If we take it that childhood and adolescent years are indeed crucial to personal development, then Ireland had a somewhat mixed send-off as far as his family background was concerned. He was born on the 13th August 1879 in Bowdon, Cheshire. His mother, Annie, was thirty years younger than her husband, Alexander, who was then still active as the editor of The Manchester Examiner newspaper, despite being seventy. A large gulf in age for a father and son to span, perhaps, which was maybe one reason why 'Jackie' was very much his mother's favourite—the prime beneficiary of her artistic and musical interests. She played the piano, the instrument at which the young Ireland was swiftly to excel. He carried her maiden name, Nicholson, as his second name.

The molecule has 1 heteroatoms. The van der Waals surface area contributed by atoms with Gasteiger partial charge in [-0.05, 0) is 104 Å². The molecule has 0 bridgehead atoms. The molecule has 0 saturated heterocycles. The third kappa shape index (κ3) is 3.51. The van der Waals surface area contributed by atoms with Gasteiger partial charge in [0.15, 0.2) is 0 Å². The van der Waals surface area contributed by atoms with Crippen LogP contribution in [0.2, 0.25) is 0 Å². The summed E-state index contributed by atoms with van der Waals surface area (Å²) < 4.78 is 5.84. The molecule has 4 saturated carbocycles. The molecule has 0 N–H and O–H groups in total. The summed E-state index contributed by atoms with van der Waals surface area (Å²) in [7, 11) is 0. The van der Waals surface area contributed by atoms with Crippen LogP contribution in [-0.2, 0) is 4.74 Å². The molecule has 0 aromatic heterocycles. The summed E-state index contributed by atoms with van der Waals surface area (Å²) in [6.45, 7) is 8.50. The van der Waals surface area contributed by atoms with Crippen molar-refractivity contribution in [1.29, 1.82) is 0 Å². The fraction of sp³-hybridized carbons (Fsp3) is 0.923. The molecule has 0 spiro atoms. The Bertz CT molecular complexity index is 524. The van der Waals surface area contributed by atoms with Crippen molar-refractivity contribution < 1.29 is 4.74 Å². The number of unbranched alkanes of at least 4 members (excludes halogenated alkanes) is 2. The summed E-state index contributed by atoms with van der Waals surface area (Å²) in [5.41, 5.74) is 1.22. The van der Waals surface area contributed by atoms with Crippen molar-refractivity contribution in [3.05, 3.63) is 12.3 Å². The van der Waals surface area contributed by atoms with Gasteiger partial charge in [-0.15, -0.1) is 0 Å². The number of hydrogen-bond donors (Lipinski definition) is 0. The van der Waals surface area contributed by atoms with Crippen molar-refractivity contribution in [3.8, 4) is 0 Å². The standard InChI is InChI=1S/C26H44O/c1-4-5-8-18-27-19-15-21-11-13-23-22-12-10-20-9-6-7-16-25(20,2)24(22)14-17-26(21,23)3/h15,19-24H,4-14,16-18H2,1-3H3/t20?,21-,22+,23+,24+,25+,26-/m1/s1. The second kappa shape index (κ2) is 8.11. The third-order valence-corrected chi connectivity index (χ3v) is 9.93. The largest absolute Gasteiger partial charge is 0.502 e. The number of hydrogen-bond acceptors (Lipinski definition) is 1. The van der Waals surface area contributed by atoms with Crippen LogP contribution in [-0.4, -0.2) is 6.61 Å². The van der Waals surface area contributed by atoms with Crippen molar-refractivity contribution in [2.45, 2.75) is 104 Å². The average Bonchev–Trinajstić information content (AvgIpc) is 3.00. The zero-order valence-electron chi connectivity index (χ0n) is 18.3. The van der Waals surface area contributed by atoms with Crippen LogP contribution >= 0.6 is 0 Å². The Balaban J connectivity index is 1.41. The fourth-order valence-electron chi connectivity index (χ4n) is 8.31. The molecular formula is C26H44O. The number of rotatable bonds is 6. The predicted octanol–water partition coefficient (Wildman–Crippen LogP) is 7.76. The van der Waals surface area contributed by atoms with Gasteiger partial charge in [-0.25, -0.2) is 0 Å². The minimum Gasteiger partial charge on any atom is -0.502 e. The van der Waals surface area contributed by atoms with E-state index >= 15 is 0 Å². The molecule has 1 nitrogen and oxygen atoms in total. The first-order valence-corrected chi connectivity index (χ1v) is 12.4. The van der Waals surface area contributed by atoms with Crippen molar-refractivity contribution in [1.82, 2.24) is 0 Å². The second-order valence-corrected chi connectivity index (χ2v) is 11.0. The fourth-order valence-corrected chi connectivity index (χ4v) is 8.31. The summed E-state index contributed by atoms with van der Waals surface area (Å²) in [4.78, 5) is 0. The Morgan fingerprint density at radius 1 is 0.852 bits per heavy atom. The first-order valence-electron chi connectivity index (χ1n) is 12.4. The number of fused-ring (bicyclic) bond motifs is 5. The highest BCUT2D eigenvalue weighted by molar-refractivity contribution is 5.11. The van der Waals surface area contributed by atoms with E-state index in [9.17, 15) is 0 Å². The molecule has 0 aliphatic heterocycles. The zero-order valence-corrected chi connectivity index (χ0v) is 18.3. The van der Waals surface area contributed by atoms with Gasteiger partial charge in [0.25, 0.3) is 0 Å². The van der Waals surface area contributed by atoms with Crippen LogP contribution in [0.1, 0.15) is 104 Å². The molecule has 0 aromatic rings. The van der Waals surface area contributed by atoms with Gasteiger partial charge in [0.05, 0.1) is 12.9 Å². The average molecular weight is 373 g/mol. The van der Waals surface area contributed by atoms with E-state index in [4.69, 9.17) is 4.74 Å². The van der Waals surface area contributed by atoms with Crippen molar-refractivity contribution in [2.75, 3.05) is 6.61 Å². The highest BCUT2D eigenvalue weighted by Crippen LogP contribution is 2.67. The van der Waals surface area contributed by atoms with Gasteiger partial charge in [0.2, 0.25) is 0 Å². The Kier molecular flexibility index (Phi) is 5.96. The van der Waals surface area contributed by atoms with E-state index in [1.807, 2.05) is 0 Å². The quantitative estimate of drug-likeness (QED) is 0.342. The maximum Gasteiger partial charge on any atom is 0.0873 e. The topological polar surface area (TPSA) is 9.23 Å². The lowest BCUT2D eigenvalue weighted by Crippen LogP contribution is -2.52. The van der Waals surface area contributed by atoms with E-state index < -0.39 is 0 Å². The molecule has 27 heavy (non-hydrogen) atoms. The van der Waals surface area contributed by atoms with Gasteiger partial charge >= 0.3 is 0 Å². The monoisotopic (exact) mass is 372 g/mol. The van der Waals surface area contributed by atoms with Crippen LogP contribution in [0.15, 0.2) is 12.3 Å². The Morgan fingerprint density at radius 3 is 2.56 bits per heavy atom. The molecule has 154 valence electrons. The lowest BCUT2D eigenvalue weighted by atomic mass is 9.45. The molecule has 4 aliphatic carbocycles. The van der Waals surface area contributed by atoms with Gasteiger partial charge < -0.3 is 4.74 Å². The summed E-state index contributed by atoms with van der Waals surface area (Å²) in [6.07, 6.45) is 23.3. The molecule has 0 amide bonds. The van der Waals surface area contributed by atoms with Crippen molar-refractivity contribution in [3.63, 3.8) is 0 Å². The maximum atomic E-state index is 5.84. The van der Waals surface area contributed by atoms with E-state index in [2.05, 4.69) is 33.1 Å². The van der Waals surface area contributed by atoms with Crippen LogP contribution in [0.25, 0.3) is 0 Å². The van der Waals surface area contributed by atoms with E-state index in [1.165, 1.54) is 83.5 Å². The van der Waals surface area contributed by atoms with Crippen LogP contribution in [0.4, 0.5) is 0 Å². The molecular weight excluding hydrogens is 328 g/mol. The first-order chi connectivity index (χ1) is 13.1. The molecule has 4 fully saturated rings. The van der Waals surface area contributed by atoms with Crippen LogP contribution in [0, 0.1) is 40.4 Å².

On the positive, life-enriching side, Ireland's parents provided him with the artistic matrix that was in many respects to hold w his life together. Apart from providing musical opportunities, Ireland's home life gave him a lifelong passion for literature. As far as poetry was concerned, he was wedded to Victorian writers and to poets of his own day, not least the so-called 'Georgians', proponents of realism and colloquialism under the leadership of such figures as Rupert Brooke and Edward Marsh. Ireland's | choice of poetry to set is clear evidence of his wide reading—through such familiar names as Thomas Hardy, Christina Rossetti and her brother Dante Gabriel Rossetti, John Masefield, Robert Louis Stevenson and A E Housman, to those who these days are mainly remembered on the pages of literary dictionaries—Harold Monro, Sylvia Townsend Warner and Alice Meynell, for example. Aside from the ready availability of books and presumably dinner-table discussion, the Ireland home in Bowdon was visited by leading literary and musical figures of the day.